- Larger screen: Has a bigger rear LCD (3.0" vs 2.7") for image review and settings control.
- More detailed LCD: Has a higher resolution rear screen (614k vs 230k dots).
- Fewer buttons to press: Has a touchscreen to facilitate handling and shooting adjustments.
- More compact: Is smaller (122x69mm vs 130x100mm) and will fit more readily into a bag.
- Less heavy: Has a lower weight (by 126g or 25 percent) and is thus easier to take along.
- Sharper images: Has stabilization technology built-in to reduce the impact of hand-shake.
- More legacy lens friendly: Can use many non-native lenses via adapters.
- Faster buffer clearing: Has an SD card interface that supports the UHS-I standard.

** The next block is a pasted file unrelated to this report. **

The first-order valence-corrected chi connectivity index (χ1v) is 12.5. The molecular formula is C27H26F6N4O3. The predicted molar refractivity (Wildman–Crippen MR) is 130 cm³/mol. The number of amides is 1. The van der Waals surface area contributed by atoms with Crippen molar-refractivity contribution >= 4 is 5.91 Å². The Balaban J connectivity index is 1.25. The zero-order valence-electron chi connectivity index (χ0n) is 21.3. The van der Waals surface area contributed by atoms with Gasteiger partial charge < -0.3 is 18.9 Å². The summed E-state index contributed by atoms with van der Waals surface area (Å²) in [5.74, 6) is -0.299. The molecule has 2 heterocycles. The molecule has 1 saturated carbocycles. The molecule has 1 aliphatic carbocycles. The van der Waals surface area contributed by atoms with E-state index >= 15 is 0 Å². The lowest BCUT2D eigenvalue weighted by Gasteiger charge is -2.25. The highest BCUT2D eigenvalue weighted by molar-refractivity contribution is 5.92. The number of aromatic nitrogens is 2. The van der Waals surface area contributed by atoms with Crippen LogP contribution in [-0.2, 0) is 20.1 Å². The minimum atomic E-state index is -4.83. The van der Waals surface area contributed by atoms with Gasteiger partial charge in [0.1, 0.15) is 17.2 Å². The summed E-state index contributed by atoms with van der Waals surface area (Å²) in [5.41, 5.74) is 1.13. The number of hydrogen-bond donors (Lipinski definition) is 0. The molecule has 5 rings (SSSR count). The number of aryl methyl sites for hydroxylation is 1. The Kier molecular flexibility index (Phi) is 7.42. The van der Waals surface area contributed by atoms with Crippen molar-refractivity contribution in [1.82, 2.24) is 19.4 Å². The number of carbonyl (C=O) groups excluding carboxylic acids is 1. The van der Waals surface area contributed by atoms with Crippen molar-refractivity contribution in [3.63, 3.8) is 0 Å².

- More modern: Was introduced somewhat (4 months) more recently.
If the count of relative strengths (bullet points above) is taken as a measure, the E-P3 emerges as the winner of the match-up (10 : 8 points). However, the relative importance of the various individual camera aspects will vary according to personal preferences and needs, so that you might like to apply corresponding weights to the particular features before making a decision on a new camera. A professional wildlife photographer will view the differences between cameras in a way that diverges from the perspective of a family photog, and a person interested in architecture has distinct needs from a sports shooter. Hence, the decision which camera is best and worth buying is often a very personal one.